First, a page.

There are four main ranges of Mongolia mountains: the Altai Mountains in Western Mongolia, which turn into the Gobi-Altai mountains as they extend southeast into the Gobi desert. The Khentii mountains lie to the east of Ulan Bator, and the Khangai mountains cover most of central Mongolia. See below for a description of each range of mountains in Mongolia.
Obviously the topography directly impacts waterway formation, so after visiting this page you might like to read my page on rivers and lakes in Mongolia.
Click on the above picture for a full size .pdf Map of Mongolia Mountains (Opens in a new window)
The Khentii mountains (pronounced "Hentii") run north-to-south, and lie just to the east of Ulan Bator. The Khentii mountains in Mongolia form a watershed boundary: off the eastern slopes flow rivers in the Northern Arctic Basin (i.e. via the Selenge river), and off the western slopes flow the Onon and Kherlen rivers all the way to the Pacific Ocean. The Khentii mountains get a lot of rainfall and are the most forested, with quite marshy valleys lying between the hilltops.
Genghis Khan was raised along the eastern slopes of the Khentii mountains, and most expeditions (unsuccessfully) searching for his tomb focus their efforts around that area. Genghis was known to pray on mount Burkhan Khaldun ('Burkhan Khaldun Uul', in Mongolian), which lies in the Khentii ranges and is considered the most holy mountain in Mongolia (locals may not welcome tourists climbing it!).
East of the Khentii mountains, the topography flattens quickly, forming the great plains of Eastern Mongolia.
An aerial view of the rugged, rocky Altai Mountains
The Altai mountains span part of Russia, China, Kazakhstan, and Western Mongolia. The Russian portion bordering Mongolia is designated as a UNESCO world heritage site, the 'golden mountains of Altai'. The Altai mountains on the Mongolian side are dominated by the ethnic Kazakh minority, who have their own language, customs, and (Muslim) religion, living quite separate from the (Kalakh) Mongol majority but cut off from their homeland by the imposing mountain ranges.
Close to the tri-border with China and Russia lies Khuiten Peak ('Cold Peak', in Mongolian). Khuiten Peak, at 4,370m (14,350 feet), is the highest peak in Mongolia, and is covered in snow year-round. If you ever studied a map of Mongolia and thought, 'geez, it would be so much easier if Kazakhstan actually bordered Mongolia', rest assured that the tri-border area is without roads and can't be crossed on horseback. From the high peaks near the tri-border, the Altai mountains descend gradually down, plateauing at a number of places ideal for hiking, camping, and horse treks.
At the Eastern end of the Altais is a relatively low-lying area (but still 1,000m above sea level), called the Great Lakes Depression
, which lies between the Altai mountains and the other large range of Central Mongolia mountains -the Khangai. The Great Lakes Depression contains a number of (you guessed it) lakes which are listed on my page on waterways in Mongolia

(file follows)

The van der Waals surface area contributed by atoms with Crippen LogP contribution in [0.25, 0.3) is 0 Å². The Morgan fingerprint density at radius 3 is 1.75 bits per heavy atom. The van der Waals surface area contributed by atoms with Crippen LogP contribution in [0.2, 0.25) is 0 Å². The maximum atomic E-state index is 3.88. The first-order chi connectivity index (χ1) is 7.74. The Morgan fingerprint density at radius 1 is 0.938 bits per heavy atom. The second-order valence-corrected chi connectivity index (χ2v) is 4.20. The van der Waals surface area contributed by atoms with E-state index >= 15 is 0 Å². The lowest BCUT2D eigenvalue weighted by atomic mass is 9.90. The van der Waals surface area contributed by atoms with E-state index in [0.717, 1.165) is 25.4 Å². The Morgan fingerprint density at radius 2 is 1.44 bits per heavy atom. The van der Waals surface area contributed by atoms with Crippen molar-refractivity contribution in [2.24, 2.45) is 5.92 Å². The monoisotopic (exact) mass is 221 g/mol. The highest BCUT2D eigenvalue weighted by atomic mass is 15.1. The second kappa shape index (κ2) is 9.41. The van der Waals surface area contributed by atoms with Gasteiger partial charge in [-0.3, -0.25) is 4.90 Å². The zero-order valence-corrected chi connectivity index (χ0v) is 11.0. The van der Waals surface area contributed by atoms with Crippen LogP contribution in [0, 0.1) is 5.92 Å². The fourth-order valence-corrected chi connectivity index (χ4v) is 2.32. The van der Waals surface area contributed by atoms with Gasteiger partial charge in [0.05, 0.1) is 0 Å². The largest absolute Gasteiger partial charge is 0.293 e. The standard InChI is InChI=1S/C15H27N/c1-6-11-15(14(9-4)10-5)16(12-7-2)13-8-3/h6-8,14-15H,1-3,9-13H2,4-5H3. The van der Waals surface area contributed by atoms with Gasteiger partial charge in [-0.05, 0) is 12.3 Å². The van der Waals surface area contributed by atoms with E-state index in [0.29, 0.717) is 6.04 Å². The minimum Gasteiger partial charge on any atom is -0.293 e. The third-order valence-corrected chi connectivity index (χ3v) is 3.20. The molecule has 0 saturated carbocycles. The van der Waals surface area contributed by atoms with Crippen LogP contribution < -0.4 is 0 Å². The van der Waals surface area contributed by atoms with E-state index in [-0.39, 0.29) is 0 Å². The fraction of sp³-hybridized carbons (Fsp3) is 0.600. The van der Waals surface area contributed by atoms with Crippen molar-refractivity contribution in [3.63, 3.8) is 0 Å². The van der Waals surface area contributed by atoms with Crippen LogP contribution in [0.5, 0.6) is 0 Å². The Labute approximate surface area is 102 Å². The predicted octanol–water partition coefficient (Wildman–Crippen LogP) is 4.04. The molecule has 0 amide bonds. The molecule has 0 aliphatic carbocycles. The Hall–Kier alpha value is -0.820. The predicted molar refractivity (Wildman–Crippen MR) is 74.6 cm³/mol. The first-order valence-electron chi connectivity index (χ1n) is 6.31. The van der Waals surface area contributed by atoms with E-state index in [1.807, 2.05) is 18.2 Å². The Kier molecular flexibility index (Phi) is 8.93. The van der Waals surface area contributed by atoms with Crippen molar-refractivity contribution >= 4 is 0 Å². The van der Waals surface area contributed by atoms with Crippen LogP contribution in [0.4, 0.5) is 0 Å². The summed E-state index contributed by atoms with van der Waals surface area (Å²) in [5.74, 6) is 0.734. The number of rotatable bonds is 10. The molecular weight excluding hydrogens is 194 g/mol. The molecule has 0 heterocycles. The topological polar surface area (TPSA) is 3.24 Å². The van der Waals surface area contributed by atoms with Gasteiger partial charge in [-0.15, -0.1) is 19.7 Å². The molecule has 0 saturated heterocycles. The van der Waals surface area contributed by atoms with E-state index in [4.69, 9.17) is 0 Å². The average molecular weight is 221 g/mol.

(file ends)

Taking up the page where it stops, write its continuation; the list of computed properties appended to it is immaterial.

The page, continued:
The Altai mountains contain some rare Mongolian mountain wildlife, such as the wild Argali sheep, the impressive, curve-horned Ibex, and the rare and endangered Snow Leopard (you will be extremely lucky to see one of these).
Horses overlooking a mountain lake in the Altais
The Gobi-Altai Mountains
The Gobi-Altai mountains (often spelled 'Govi-Altai mountains') form the south-eastern reaches of the Altai mountains as they extend into the Gobi desert. They remain at over 3,000m high even as they extend their way into one of the world's driest deserts, helping create a 'rain shadow' by blocking rain-bearing clouds reaching the dry Gobi plateau. At their eastern-most end, in the South of Mongolia, the mountains act as a barrier to the desert sands carried by winds across the Gobi, forming the formidable Gobi sand dunes.
As well as Ibex and Argali sheep, the Gobi-Altai mountains are home to some endangered Gobi bear (a smaller relative of the brown bear) and the somewhat less impressive Gobi-Altai mountain vole, a small rodent that has the appearance of an overweight rat, if not a little bit more cute.
Hiking through the more gentle, rolling Khangai mountains in Central Mongolia
The Khangai Mountains
The Khangai Mountains (pronounced "Hangai")cover the largest area of any Mongolia mountains, sprawling across most of Central and Northern Mongolia. Out of the Khangai mountains spring most of Mongolia's largest rivers, which flow north-east into the Arctic river basin: the Ider (i.e. Selenge), Orkhon, Zavkhan and Delgermoron among them. The Ider-Selenge system is the world's 5th-longest river system, and starts as a little trickle on one of the Khangai's remote peaks. To the south the Khangai mountains drop off into the Gobi desert, and to the west lies the Darkhad Depression.
Much of the Khangai mountains are the gentle, rolling mountains punctuating the grassy Mongolian steppe -so typical of tourist photos of Mongolia. But some of the Khangai peaks are among the highest mountains in Mongolia. One of these is Otgon Tenger Uul, which is just on 4,000m and one of the more sacred of Mongolia mountains. Locals don't like Westerners climbing the mountain itself, but the surrounding area is beautiful and is protected as a national park.
Because the Khangai mountains surround Karakorum and are in relative proximity to Ulan Bator they are the most popular Mongolia mountains for tourists. They contain a number of lakes and ger camps which form popular tourist attractions, but have reaches rugged and remote enough to please the most adventurous traveler.
The dry landscapes of the the Great Lakes Depression, which lies between the Altai and Khangai Mountain ranges
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